a. The act or default of the shipper or owner.

c. Improper or insufficient packing, securing or addressing."

"6. Packages containing fragile articles or articles consisting wholly or in part of glass must be packed so as to insure safe transportation by Express with ordinary care. If not so packed and plainly marked so as to indicate the nature of the contents the Company shall not be liable for damage to such shipment unless proved to be negligent."

The plaintiff asked the judge to make seven rulings, the fourth and fifth of which were given. The seventh request was waived.

1. The first request, that "Upon all the evidence the plaintiff is entitled to recover," could not have been given, because the liability of the defendant depended upon the facts as found by the judge upon conflicting evidence.

2. The second request [Note p349] could not have been given. When a bill of lading recites that goods when received are in good order and condition, it is held to be prima facie evidence that the goods were in good order so far as they were visible and open to inspection, but no such provision appears in the receipt delivered to the plaintiff, nor was the condition of the goods in the barrel and case apparent or open to the inspection of the officers or agents of the defendant. Besides the finding of the judge that the goods were loosely and imperfectly packed makes this request immaterial. Hastings v. Pepper, 11 Pick. 41 . Shepherd v. Naylor, 5 Gray 591 .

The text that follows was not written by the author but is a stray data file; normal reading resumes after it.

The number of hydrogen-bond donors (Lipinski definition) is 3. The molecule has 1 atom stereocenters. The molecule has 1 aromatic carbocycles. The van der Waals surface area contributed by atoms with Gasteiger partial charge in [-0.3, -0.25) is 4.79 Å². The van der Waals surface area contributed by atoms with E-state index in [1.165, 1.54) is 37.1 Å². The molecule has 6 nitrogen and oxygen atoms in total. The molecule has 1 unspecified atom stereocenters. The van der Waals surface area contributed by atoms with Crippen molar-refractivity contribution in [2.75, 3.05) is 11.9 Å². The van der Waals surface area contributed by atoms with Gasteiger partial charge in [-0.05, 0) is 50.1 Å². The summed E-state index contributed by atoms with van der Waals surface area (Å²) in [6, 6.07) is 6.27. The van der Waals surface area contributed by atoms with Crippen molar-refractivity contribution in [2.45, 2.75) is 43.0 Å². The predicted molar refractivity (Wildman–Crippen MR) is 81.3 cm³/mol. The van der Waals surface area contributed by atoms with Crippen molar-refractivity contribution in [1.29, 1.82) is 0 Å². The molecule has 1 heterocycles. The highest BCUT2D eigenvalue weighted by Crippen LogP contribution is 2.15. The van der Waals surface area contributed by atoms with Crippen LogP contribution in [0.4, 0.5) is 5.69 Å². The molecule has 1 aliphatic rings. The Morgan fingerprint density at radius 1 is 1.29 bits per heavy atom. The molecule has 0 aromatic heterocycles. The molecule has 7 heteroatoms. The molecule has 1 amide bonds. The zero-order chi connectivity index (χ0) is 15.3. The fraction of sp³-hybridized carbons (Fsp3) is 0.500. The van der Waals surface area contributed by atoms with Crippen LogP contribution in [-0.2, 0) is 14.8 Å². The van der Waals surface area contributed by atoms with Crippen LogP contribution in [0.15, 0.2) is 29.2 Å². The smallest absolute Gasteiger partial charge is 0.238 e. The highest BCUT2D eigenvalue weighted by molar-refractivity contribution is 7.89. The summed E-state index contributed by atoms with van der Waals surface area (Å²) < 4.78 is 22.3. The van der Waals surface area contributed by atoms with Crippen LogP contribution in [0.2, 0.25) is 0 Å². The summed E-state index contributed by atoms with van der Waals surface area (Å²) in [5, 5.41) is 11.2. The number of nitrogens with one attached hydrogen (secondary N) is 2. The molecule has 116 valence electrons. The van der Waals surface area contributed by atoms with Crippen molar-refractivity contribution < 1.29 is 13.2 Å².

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Richards v. Doe, 100 Mass. 524 . See Garvan v. New York Central & Hudson River Railroad, 210 Mass. 275 .

3. The third and sixth requests [Note p350] could not have been given in view of the finding, which is in effect that the damage to the plaintiff's goods was occasioned by the improper and careless manner in which they were packed and was not due to any negligence of the defendant.

Order dismissing report affirmed.

G. C. Scott, for the plaintiff.

A. M. Pinkham, for the defendant, was not called upon.


FOOTNOTES

[Note p349] The second ruling requested was as follows: "2. The burden of proving that the goods were improperly packed and marked is on the defendant."

[Note p350] The third and sixth rulings requested were as follows:

"3. If the court shall find that the articles in the case were each protected by burlap, bedding, or clothes, and that they were packed fairly tight, then the court shall not find that the articles in the case were improperly packed."

"6. If the court shall find that the barrel was delivered to the carrier, the defendant, in good condition, but that when the defendant delivered the barrel to the plaintiff in Medford the barrel was broken in at the top, and if the court shall find that the defendant has not offered any evidence as to the circumstances when the top of the barrel was so broken in, the court shall find that the defendant was negligent in its handling and transportation of the barrel and that the defendant is liable for the damage to the barrel and its contents."